What is CISM?
CISM (Certified Information Security Manager) is an advanced certification designed for IT professionals who focus on information security management. In this post, we’ll discuss what CISM is, the CISM certification process, and the benefits of being CISM-certified.
Definition of CISM
CISM (Certified Information Security Manager) is “an advanced certification which indicates that an individual possesses the knowledge and experience required to develop and manage an enterprise information security program.” This certification is offered by ISACA, a nonprofit, independent association. CISM is accredited by ANSI under ISO/IEC 17024:2003.
CISM is designed for professionals who focus on information security management, like IT managers, information security analysts, or consultants supporting information security management. A CISM-certified individual is expected to manage the company’s information security, develop policies and practices, and understand the relationship between information security and business objectives.
CISM vs. CISSP
CISM is one of the two most popular certifications for IT professionals; the other one is CISSP (Certified Information Systems Security Professional). What are the similarities and differences between CISM and CISSP?
- CISM is offered by ISACA, while CISSP is by (ISC)2. Both organizations are independent and nonprofit.
- Both CISM and CISSP will certify a candidate’s skills against a standard body of knowledge. Both require at least 5 years of experience in specific domains. Both need CPE (continuing professional education) credits for continued certification.
- CISM’s emphasis is on management and strategy. On the other hand, CISSP focuses on the operation and threat response. This is the crucial difference between these two certifications.
How to Become a CIMS
CIMS certification involves several steps, including registration, taking the exam, and maintaining certification.
CISM certification exam
The CISM certification process starts with a 150-question multiple-choice exam. This exam is scored with a 200-800 scaled scoring method; the CISM passing score is 450. The exam covers the 4 CISM domains or content areas:
- Information security governance
- Information risk management
- Information security program development and management
- Information security incident management
Not every IT professional can take the exam. Someone who aspires to be CISM-certified must have 5 years of experience in information security, with at least 3 years of information security management experience in 3 or more of the CISM domains mentioned above. Moreover, the experience should be gained within 10 years before the application date or within 5 years after passing the exam.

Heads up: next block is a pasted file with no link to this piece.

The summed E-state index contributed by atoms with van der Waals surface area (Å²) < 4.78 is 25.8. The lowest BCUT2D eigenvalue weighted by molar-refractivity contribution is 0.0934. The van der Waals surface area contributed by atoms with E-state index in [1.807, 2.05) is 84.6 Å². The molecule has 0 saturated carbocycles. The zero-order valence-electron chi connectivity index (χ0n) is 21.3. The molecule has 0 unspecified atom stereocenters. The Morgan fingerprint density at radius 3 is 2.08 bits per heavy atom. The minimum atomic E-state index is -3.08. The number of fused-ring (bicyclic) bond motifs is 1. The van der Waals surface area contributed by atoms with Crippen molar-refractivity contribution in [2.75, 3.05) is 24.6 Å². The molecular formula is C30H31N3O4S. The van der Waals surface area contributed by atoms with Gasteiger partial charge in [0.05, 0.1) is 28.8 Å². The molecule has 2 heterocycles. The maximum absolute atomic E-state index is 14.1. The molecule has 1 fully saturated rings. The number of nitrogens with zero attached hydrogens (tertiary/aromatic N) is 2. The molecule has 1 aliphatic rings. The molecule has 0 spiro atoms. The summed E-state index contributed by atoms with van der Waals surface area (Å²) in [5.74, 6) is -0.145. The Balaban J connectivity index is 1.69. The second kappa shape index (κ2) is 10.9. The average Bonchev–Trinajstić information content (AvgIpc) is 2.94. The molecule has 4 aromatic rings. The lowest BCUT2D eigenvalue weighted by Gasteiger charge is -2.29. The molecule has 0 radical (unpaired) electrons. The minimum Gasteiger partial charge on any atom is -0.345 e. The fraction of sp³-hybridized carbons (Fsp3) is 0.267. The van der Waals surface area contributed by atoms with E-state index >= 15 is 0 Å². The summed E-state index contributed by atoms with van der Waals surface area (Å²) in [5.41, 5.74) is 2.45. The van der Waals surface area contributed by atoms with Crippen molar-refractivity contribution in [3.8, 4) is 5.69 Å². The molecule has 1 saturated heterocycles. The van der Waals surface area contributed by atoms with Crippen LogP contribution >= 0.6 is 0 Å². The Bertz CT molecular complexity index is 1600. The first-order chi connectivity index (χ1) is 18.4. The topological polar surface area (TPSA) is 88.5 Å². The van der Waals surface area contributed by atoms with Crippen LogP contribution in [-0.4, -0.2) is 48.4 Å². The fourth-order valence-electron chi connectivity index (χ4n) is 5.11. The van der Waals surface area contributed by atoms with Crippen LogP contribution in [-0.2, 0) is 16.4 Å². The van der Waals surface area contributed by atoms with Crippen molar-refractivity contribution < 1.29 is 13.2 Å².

After passing the exam, applicants can then apply for CISM certification within 5 years.
How to prepare for the CISM exam
Here are a few practical tips on preparing for the CISM exam:
- Download and read the latest ISACA Certification Exam Candidate Guide. This document contains all the useful information about the exam, like registration, deadlines, exam-day details, CISM domains, tips, and the length, languages, and number of questions of the exam.
- Check the official CISM Exam Resources and the CISM Review Manual. The manual covers the exam content.
- Do CISM practice tests. Start with ISACA’s free 10-question practice quiz. After that, move to the official CISM Review Questions, Answers & Explanations, which contains 1,000 questions and detailed answers.
- Create your study plan. You can prepare on your own, but if possible, explore attending a CISM training course. ISACA also has available prep solutions, like CISM study aids that can be purchased and a sponsored CISM exam study community.
- During the exam, think like a manager. Remember: CISM is management-focused. While having technical expertise is handy, always approach the questions with a manager’s mindset.
How to maintain CIMS certification
Here are the requirements for maintaining the CISM certification. The person must:
- Sustain an adequate level of knowledge and proficiency in information systems security management.
- Complete 20 CPE hours every year.
- Follow ISACA's Code of Professional Ethics.
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Benefits of CISM Certification
Should you seek CISM certification? Here are some points you can consider:
A CISM certification, like other information security certifications, can give your salary a boost. According to Certification Magazine, 48% of information security professionals who got the CISM certification have received a salary increase within a year. While 68% of those surveyed said their increase is less than 5%, roughly 25% got a 20-25% raise. The rest reported higher figures.
Moreover, out of 12 certifications, the average CISM salary appears to be the highest, at $127,063. CISSP ranks second at $117,030.
As employers are having a hard time looking for qualified professionals, having CISM certification is a great way to screen whether a candidate has the expertise and experience. However, note that a CISM certification is not always a guarantee that a candidate for an information security management job would be successful in the long run.
Perhaps the best value CISM certification can provide to CISM holders is that it gives a standard understanding of essential concepts. CISM-certified individuals understand the business of their organizations. They can identify issues and adapt business practices to allow the management of information technologies.
Being CISM-certified shows that you have the skills and background to understand the relationship between an information security program and business objectives. Such a skillset is in high demand, making CISM an excellent choice for a career progression. In the end, choosing whether to pursue CISM certification must be aligned with the person’s long-term career goals.